When you break it down, Ajami tells a pretty simple story: Two Muslim kids living in the eponymous Arab neighborhood in Jaffa, Israel, both in desperate need of money, stumble upon what they believe to be a valuable package of drugs and arrange an ill-fated sale. But co-directors and screenwriters Scandar Copti and Yaron Shani (a Palestinian and an Israeli, respectively) are not after anything so straightforward, and, like many a filmmaker before them, they subject their narrative to a counterproductive time-shuffling, crafting a web of shifting perspectives and peripheral plotting in an attempt to widen the film's scope. So while Omar (Shahir Kabaha), a young Arab Israeli, wonders how he's going to raise the money to settle a blood feud with a Bedouin clan that's put a price on his head and his young associate Malek (Ibrahim Frege), a Palestinian refugee, works illegally in the desperate hope of funding his sick mother's operation, Copti and Shani shift back and forth in time to introduce a series of subplots involving characters both within their circle of acquaintance and beyond.
By opening up their narrative, the directors signal their intention to take the pulse of contemporary Israel, making certain to cover the experiences of Muslims, Jews, and Christians alike, but these side paths into the life of a Jewish cop searching for his missing brother (who may have been killed by Arabs), a Palestinian planning to start a new life with a Jewish woman, and Omar's ill-fated romance with a Christian girl are too thinly imagined and, in the latter case, ridden with cliché to add much to our understanding of the complex cultural forces at play in the country. Similarly, the narrative dicing, while handled with impressive dexterity and wisely avoiding the forced convergences that proved so popular (if artistically dubious) in the mid-aughts, seems principally designed to disguise the relative straightforwardness of the plotting. As the directors shift perspectives, showing us different pieces of the climactic event from the points of view of several characters, they generate a measure of narrative tension (what exactly happened?), but this needless complication of the telling, while never less than utterly coherent, is more impressive as a formal exercise than as a means to deepen our understanding of the characters or their situations.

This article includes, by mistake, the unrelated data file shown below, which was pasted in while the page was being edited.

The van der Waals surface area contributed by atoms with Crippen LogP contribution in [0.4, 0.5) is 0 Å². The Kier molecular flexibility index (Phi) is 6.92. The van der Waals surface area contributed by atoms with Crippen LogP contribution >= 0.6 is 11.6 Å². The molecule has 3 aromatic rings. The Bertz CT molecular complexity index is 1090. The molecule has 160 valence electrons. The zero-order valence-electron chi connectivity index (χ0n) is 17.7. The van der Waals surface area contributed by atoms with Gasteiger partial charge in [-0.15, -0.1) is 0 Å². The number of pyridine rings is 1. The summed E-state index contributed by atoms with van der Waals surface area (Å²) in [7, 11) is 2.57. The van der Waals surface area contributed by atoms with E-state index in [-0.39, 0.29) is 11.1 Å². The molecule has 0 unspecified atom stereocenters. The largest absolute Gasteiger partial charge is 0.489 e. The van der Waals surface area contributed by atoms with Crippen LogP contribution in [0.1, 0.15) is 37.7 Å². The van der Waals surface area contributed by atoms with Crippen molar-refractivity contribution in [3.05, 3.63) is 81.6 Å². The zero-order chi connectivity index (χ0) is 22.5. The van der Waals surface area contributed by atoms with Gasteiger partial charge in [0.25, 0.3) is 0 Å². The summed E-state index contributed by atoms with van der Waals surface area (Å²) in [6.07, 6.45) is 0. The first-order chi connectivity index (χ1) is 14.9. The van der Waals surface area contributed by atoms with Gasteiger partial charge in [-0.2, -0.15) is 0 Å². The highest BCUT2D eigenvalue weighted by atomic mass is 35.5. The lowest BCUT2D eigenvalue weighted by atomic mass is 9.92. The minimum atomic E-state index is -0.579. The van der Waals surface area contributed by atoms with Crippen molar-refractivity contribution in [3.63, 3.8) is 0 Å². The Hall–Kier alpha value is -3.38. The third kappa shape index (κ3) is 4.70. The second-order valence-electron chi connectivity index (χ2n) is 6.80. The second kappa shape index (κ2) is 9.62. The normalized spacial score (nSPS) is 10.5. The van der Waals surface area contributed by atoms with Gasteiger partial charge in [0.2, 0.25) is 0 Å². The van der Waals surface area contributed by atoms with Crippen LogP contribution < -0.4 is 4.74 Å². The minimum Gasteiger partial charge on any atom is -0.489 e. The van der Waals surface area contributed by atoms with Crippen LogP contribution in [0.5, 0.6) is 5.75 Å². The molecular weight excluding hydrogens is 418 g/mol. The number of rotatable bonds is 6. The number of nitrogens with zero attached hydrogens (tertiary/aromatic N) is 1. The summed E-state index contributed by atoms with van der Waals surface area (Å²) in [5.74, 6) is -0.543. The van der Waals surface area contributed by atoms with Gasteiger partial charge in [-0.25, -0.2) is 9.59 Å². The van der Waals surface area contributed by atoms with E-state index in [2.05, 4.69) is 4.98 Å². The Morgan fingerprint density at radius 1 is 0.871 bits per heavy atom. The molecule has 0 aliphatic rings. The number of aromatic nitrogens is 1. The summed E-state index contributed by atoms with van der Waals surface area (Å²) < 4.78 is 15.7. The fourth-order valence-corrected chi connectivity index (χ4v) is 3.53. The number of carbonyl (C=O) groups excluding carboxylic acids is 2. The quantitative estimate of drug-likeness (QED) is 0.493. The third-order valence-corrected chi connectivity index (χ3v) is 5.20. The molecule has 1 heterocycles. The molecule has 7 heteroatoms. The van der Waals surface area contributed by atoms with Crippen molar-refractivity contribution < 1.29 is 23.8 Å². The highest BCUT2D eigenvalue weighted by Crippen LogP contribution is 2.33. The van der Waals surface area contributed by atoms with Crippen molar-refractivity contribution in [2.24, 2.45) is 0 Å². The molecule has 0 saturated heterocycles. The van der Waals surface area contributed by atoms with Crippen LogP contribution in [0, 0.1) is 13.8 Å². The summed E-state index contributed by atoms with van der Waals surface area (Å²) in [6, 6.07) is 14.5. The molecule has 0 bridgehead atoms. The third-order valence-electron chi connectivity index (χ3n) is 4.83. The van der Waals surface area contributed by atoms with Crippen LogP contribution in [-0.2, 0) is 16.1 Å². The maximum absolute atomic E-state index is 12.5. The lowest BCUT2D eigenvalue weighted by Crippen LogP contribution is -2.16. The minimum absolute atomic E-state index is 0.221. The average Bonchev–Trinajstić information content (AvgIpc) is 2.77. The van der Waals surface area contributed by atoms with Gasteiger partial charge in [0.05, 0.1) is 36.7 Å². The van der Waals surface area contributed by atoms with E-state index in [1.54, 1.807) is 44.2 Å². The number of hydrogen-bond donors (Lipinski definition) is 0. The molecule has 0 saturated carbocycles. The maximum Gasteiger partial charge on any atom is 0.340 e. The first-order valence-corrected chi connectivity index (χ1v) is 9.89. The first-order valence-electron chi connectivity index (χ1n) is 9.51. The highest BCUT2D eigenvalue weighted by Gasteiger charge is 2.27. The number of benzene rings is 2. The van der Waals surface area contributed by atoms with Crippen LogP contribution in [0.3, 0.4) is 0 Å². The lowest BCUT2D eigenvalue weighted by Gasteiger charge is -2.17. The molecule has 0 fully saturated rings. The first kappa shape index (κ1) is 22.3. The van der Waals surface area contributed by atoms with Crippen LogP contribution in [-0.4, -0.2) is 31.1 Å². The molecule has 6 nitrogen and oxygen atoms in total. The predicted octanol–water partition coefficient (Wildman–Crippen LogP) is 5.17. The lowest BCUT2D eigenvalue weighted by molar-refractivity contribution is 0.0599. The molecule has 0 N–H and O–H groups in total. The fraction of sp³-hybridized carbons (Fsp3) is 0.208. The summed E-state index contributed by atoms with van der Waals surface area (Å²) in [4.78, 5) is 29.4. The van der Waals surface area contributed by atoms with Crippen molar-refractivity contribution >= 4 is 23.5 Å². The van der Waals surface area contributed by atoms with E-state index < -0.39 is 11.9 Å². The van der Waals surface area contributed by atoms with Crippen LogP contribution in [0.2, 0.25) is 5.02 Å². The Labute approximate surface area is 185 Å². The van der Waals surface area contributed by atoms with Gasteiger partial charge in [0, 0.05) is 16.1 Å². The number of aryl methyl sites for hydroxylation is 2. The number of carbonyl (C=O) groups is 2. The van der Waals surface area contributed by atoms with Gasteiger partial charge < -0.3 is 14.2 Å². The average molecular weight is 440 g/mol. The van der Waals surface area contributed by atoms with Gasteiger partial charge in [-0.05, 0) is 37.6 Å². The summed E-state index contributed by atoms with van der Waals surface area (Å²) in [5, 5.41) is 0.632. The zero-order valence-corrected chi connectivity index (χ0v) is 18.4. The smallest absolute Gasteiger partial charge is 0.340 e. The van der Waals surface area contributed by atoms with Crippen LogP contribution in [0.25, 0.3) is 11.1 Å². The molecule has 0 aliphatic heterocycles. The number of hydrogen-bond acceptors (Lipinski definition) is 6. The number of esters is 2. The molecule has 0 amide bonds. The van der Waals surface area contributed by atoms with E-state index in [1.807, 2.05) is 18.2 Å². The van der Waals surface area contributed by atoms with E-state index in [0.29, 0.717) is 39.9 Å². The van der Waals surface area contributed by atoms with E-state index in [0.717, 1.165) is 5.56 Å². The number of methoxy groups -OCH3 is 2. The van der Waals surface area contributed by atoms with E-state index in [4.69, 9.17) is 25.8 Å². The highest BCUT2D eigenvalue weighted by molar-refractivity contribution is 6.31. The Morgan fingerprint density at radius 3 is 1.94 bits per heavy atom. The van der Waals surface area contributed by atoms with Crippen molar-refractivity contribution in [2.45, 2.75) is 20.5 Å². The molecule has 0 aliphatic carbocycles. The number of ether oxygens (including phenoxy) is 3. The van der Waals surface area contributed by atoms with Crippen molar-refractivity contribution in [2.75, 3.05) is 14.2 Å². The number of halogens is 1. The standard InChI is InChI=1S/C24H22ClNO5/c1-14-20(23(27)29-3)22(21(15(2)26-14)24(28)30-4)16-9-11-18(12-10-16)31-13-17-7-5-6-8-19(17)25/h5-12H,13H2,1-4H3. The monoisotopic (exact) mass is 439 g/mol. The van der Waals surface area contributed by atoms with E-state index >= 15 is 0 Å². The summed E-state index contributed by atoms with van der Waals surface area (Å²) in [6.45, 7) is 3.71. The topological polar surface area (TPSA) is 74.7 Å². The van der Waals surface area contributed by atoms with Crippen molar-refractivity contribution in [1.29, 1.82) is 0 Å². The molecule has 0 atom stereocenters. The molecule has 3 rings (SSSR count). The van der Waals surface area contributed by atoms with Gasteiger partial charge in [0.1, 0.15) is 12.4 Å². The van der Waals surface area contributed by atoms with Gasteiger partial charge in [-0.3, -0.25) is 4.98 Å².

But if, when viewed from a macro-level, Ajami is overwrought and undernourishing, when considered on a moment-to-moment basis, it's far more enlightening. Shot on location and benefiting enormously from Boaz Yehonatan Yacov's gruffly textured handheld camerawork, the film remains uniquely tuned to the details of place. From the shots of men setting up a makeshift lounge in an empty lot while kids kick a ball around and sheep bleat in the background, to the precise slang that peppers the character's everyday speech, to the finely graded expressions that Yacov picks out on the character's faces, the film presents the Ajami quarter as an authentically breathing organism. Similarly, the directors expertly evoke the feeling of a latent violence hovering just under the surface of the neighborhood, definitively establishing the tone in a gripping opening scene where a drive-by shooting erupts horribly into a seemingly placid city street.
But detail and specificity of setting will only take you so far as you're willing to ride them and Copti and Shani quickly dissipate their sharp focus with their constant need to expand their purview and to play fancy with their plotting. If most films concerned with establishing a multifarious web of events and a head-spinningly complex narrative structure sacrifice specific detail for larger framework, then Ajami goes some way toward righting the balance, but it would take far greater artists than the present duo to make such an overambitious framework into a means for actually yielding, rather than inhibiting, insight into their subjects.